Summarize the presentation with tips the audience can put into action. “The key to keeping personal and professional relationships healthy is to constantly catch people doing things right, and praise them by accenting the positive.  When you accent the positive, you have deposits in your human relationship bank account with that person.  Now, if that person does something wrong, you can point it out without devastating the relationship.”

The example I’ve just presented demonstrates how, when giving a speech, I try to present a concept in human terms and involve the audience in a way that it stirs an emotional reaction in each person.  I try to relate the concept to something that is present in the lives of every audience member so they can feel the power of the concept.  Remember that your job as a communicator and speaker is to inspire and change people’s behavior, not just to share information. If you use this approach when giving a presentation, you will keep your audience interested and give them something they will remember—and be able to use—long after they leave the room.

Transferring Training to the Workplace

I’m constantly amazed at how employees and managers seem to consider training for themselves and their people not as an important opportunity but as a fringe benefit, reward, or social occasion, with little if any plan or expectation on the part of attendees or their managers to maximize the investment.  This is a shame.

I find that with a minimal amount of forethought, the effectiveness, retention and practical application of almost any training opportunity can be greatly enhanced.  This is true whether it is a presentation, classroom lecture, experiential learning situation, or even an internship.  Here are three steps to follow to make sure training has a real impact on your organization.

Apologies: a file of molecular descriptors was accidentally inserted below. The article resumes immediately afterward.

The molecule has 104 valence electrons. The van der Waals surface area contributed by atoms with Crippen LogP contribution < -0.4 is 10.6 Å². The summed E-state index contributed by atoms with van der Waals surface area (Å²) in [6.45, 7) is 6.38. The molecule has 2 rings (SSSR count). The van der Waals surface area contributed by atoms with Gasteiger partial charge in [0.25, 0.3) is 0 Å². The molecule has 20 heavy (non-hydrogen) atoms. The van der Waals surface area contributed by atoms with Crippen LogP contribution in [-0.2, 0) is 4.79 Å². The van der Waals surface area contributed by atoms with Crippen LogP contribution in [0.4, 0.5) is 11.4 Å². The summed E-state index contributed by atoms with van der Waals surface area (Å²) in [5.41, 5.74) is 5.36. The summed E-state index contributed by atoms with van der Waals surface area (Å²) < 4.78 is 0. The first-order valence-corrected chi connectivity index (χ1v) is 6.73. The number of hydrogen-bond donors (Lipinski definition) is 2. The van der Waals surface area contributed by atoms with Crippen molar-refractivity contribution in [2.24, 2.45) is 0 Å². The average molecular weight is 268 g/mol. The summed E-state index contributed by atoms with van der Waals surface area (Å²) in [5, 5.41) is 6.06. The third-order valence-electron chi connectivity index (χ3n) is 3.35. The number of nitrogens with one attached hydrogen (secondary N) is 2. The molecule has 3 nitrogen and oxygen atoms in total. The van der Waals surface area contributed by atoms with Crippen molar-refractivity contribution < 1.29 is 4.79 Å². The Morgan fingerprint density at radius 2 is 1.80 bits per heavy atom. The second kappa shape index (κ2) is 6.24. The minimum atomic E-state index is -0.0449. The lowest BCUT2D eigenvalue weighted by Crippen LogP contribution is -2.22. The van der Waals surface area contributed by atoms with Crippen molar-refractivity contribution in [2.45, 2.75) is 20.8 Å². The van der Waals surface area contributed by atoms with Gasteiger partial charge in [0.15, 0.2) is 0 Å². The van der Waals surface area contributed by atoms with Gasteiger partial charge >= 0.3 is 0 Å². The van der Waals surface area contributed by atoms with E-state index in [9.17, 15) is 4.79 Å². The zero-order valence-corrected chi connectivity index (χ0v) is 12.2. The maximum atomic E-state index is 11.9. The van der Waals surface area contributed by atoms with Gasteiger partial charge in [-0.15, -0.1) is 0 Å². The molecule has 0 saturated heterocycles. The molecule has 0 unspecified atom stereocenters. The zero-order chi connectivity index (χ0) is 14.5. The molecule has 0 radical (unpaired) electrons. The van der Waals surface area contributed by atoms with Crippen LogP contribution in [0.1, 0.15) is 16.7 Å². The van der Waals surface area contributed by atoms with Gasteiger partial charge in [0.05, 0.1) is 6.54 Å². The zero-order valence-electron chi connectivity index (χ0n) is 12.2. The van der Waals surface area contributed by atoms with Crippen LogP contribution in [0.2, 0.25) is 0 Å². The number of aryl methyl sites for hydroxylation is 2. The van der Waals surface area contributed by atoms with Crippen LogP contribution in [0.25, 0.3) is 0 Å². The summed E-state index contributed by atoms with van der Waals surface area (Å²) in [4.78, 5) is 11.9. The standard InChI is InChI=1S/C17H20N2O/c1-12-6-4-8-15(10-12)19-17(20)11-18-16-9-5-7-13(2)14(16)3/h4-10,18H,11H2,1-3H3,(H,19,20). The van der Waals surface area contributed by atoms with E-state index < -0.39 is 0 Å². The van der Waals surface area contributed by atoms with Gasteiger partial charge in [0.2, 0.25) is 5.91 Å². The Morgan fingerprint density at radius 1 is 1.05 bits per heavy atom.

Step 1:  Set learning goals prior to training.

Before any learning experience, set goals for yourself and with your manager of what you hope to learn during the training.  Just as we read faster and with better comprehension when we read with questions in mind, learning goals help us focus our attention and retention of concepts discussed in training.

For example, after you read the description of a training session, make a list of specific questions you would like to have answered while you are in the training. Ask how the session applies to your current or future job responsibilities.  Then talk about your expectations with your manager and others in your immediate work group.  Their comments might prompt you to form additional questions or learning goals for the training.  The clearer your expectations for what you want to get out of the training, the greater the chances you will achieve those expectations.

Step 2:  Use real-life applications in the training.

Once you are in the training, consistently try to apply what is being discussed back to your job and work group.  For example, if the course is about communication skills, consider how to apply this learning with your employees, manager, and colleagues.  If there is a chance to role-play, use someone you are having difficulty communicating with in your work group as a case study for your activity.  If the course is on leadership, make it an opportunity to actively define your philosophy of leadership with examples to illustrate your beliefs.  If the course is about problem solving, select one or more problems from your work environment to address during the seminar.